Friday, 25 May 2012

Thomasina Miers "The Original Caesar Salad"

My two favourite things about summer are picnics and barbecues.  Reading Good Food Magazine this time of year makes me insanely jealous because of the picture perfect family gatherings they show accompanied by pages of recipes for tasty outdoor eating.  The closest we generally get as a family to outdoor eating is a cheese and ham toastie in a pub garden - mostly because the husband wants a beer.

It's not for want of trying.  Whenever I invite my family to visit in the summer, it always rains and we end up eating indoors.  We do occasionally go on picnics to Corsham Lake but my new fear that Miss A is going to end up drowning herself looking for the sheep that was stuck in the lake on our last visit, coupled with the husband's discerning food palate (I once made cheese and onion bread for the picnic - this didn't go down well and all he ate was Hula Hoops and bananas) means that it's not really the relaxing, joyous occasion that I always hope for.

Then there's the barbecue.  Source of endless despair.  The current incumbent was purchased two years ago.  It's not been used.  Not for want of trying, but the husband has this paranoid fear about setting fire to things.  I think I only got away with having lit candle votives scattered around the tables at our wedding reception was because he was so nervous beforehand - and then so inebriated from the apple vodka a Polish friend bought - that he didn't notice  So whenever I suggest a barbecue, rather than beating his chest like a caveman (how I assume most men react to the thought of cooking large slabs of meat over open fire) he finds a way to convince me to cook indoors and eat outdoors.  I feel like Hyacinth Bucket (a reference for UK readers) with her "Indoors Outdoors Barbecue with Finger Boo-fay"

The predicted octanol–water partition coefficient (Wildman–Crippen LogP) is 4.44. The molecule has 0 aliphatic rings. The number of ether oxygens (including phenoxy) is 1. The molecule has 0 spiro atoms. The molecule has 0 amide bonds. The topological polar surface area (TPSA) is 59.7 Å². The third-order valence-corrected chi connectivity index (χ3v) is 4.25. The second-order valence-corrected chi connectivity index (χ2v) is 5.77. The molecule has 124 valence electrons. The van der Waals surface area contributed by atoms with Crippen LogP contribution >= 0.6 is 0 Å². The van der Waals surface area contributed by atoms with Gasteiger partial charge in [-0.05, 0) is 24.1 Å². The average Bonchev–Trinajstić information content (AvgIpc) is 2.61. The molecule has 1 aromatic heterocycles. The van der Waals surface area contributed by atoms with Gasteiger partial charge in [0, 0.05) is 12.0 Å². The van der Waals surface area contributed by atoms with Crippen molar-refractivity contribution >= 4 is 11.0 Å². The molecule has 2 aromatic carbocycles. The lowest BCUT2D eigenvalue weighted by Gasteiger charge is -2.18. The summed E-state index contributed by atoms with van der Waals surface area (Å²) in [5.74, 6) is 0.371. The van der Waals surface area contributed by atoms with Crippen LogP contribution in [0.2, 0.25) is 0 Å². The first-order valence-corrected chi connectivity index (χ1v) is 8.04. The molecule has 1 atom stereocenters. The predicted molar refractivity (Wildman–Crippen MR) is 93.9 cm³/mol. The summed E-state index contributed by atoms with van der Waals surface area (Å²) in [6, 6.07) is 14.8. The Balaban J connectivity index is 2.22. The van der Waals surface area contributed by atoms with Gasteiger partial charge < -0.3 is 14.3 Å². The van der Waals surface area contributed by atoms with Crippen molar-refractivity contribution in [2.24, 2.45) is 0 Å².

Summer lunching
But because our bottom-of-the-garden neighbour angered the husband earlier this week for randomly burning stuff in his chimenea at 11 o'clock in the morning and making two loads of washing stink of smoke, the husband is determined we will have a barbecue tonight to exact revenge and smoke out said neighbour.

There is a small flaw in this plan.  It has nothing to do with wind direction or the fact we barbecue on our patio which is a good twenty-feet from the neighbour's house.  It's the fact that the minute it stops raining and it's warmer than 10C, the bottom-of-the-garden neighbour barbecues every single meal.  Well maybe not his cocoa pops, but in weather like this, they often seem to have all day barbecues every day.  So any effect from our paltry barbecue will be lost in the fug that regularly emanates over the bottom fence.  But still, if it means we actually get to eat real, barbecued food then who am I to complain?

In anticipation, I went a bit mad with the Ocado 3 for £10 offers this week and have enough barbecue food to reciprocally barbecue every meal for the next week.  I never thought for a moment that this was an ideal opportunity to try something new on the barbecue.  And so this is why, after thumbing through Mexican Food Made Easy and rueing a missed opportunity, I settled on trying a Caesar salad.  Mostly because I still have some anchovies left over from another experiment and have no idea what to do with the strange little salty fish.

I never would've guessed that the salad had its origins in Mexico but apparently it was invented by an Italian chef in a restaurant in Tijuana.  I knew the story about it being thrown together in desperation when they ran out of food, just not that it was in Mexico - hence it's inclusion in the book.

In essence, it's just lettuce with some croutons (made using a square of the gorgeous foccacia that I made and partly froze) tossed with the ubiquitous dressing and then covered with shavings of parmesan.  But of course, it's that ubiquitous dressing that caused the problem.

Because I wanted to halve the ingredients and didn't want the faff of messing up my food processor, I toyed with the idea of making the dressing manually so researched other recipes and they pretty much all use regular mayonnaise, thinned down with a variety of liquids including white wine vinegar, lemon juice and yogurt.  I toyed with the idea but then figured that it would be someone else's recipe and not Thomasina's.  So sticking with the original quantities, I got under way.  Except the rubbish food processor attachment for my Kenwood Prospero didn't even touch the ingredients with its blades.  I ended up scooping it all back out and putting it into the blender attachment instead.  This time it worked better but I ended up with double the faffy washing up!  And the anchovies were still a bit lumpy - but you can't have everything.

Worth it for a really tasty, if unhealthy salad.  And it now means that I know what I'm having for lunch or dinner over the next few days.  Bang goes the diet :-/

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